middle-end/9725: Invalid dependency determination

Jan Beulich JBeulich@novell.com
Wed Feb 19 15:39:00 GMT 2003


I'm sorry, but I have to continue on this, hoping to fully understand
this. When starting to convert the problematic definitions to something
that would meet the standard's needs, I found further unexplainable (to
me) behavior. When setting up a union that aliases a builtin type and a
structure (to access pieces of the built in type - gcc sources do so,
too: see the FLO_union_type in config/fp-bit.h) then depending on how I
use this the compiler may or may not honor the alias. Reading the
aggregate respective clause of the standard excerpt I'm getting mixed
feelings here:
On one hand, the original type (top-level for that expression) used is
a union meeing the criteria.
On the other hand, the sub-expression referencing the structure has the
type of the structure, hence the access may be viewed as happening
through that structure, which does not meet the criteria.
The real odd thing is that the compiler, for the following example,

#define FULL long long
#define HALF int
#define QUARTER short

struct s {
	unsigned HALF h;
	unsigned QUARTER q;
};

union u {
	unsigned FULL f;
	struct s s;
};

void test2(unsigned FULL*pf, unsigned HALF h, unsigned QUARTER q) {
	unsigned FULL f;

	((union u*)&f)->s.h = h;
	((union u*)&f)->s.q = q;
	*pf = f;
}

void test3(unsigned FULL*pf, unsigned HALF h, unsigned QUARTER q) {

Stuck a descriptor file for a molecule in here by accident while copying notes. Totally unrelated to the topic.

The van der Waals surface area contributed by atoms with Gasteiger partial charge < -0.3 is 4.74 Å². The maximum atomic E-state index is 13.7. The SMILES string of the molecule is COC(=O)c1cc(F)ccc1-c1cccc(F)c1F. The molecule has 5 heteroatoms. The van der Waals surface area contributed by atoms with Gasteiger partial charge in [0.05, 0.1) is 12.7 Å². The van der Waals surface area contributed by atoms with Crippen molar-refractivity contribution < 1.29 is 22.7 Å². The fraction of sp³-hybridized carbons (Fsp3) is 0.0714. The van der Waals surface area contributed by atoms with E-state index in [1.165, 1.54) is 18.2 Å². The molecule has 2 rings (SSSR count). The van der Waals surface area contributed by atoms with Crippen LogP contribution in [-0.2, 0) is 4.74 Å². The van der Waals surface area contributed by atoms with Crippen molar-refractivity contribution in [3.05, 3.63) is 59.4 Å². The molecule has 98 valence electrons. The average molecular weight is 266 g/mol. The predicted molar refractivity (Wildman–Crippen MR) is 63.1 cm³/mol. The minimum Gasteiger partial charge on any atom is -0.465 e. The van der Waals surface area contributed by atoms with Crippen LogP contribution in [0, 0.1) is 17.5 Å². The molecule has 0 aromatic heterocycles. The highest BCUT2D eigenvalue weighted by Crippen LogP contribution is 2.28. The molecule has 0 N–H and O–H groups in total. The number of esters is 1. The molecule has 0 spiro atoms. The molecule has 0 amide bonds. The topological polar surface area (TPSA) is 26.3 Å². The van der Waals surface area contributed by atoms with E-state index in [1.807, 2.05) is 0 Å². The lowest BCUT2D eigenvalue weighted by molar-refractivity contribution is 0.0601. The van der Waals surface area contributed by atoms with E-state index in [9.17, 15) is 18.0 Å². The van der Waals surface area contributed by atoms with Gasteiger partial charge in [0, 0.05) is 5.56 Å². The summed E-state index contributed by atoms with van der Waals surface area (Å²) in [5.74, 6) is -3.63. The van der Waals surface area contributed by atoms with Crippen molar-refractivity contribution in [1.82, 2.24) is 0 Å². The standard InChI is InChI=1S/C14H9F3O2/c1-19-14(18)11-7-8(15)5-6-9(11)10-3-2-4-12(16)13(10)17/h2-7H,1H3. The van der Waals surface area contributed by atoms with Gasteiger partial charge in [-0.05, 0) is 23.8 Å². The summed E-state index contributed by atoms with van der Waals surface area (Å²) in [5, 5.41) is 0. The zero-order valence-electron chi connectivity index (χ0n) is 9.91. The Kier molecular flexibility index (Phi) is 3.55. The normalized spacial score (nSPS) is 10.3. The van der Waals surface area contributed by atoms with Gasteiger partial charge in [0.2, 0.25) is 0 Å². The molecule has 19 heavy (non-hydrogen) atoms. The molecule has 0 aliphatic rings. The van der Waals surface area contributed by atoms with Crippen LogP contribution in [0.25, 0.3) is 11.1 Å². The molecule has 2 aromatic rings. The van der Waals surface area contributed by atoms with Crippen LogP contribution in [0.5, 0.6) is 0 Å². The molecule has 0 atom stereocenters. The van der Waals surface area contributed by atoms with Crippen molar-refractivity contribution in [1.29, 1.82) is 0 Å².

unsigned FULL f;

	(&((union u*)&f)->s)->h = h;
	(&((union u*)&f)->s)->q = q;
	*pf = f;
}

void test4(unsigned FULL*pf, unsigned HALF h, unsigned QUARTER q) {
	unsigned FULL f;

	(*&((union u*)&f)->s).h = h;
	(*&((union u*)&f)->s).q = q;
	*pf = f;
}

honors the aliasing only in test2(), but not in test3() and test4().
While I may view this as an indication that in case of test2(), the
compiler simply doesn't employ the aliasing information it has, this
presents several problems:
- footnote 79 (applying to section 6.5.3.2, paragraph 4) does not hold
- there would be no way to access in pieces a built-in type (a rather
common operation in all sorts of sources I came to see)
- gcc sources (as pointed out at the top) themselves employ this
feature and would thus not be guaranteed to compile correctly with their
own compiler

Looking forward to clarification of all of this; hopefully it just
again so that I'm not seeing the full picture...

Thank you very much, Jan

>>> Momchil Velikov <velco@fadata.bg> 17.02.03 17:52:05 >>>
>>>>> "Jan" == Jan Beulich <JBeulich@novell.com> writes:

    Jan> I was fearing you would say this. But I can in no way agree -
the code
    Jan> presented is valid C, and hence should work at any
optimization level.

It is not valid C because it violates the following exceprt from the
ISO/IEC 9899:1999:

   [#7] An object shall have its stored value accessed only  by
       an lvalue expression that has one of the following types:73)

         -- a  type  compatible  with  the  effective  type  of the
            object,

         -- a qualified version  of  a  type  compatible  with  the
            effective type of the object,

         -- a   type   that   is   the   signed  or  unsigned  type
            corresponding to the effective type of the object,

         -- a  type  that  is   the   signed   or   unsigned   type
            corresponding  to  a qualified version of the effective
            type of the object,

         -- an aggregate or union type that  includes  one  of  the
            aforementioned  types  among  its  members  (including,
            recursively, a member of a  subaggregate  or  contained
            union), or

         -- a character type.

~velco



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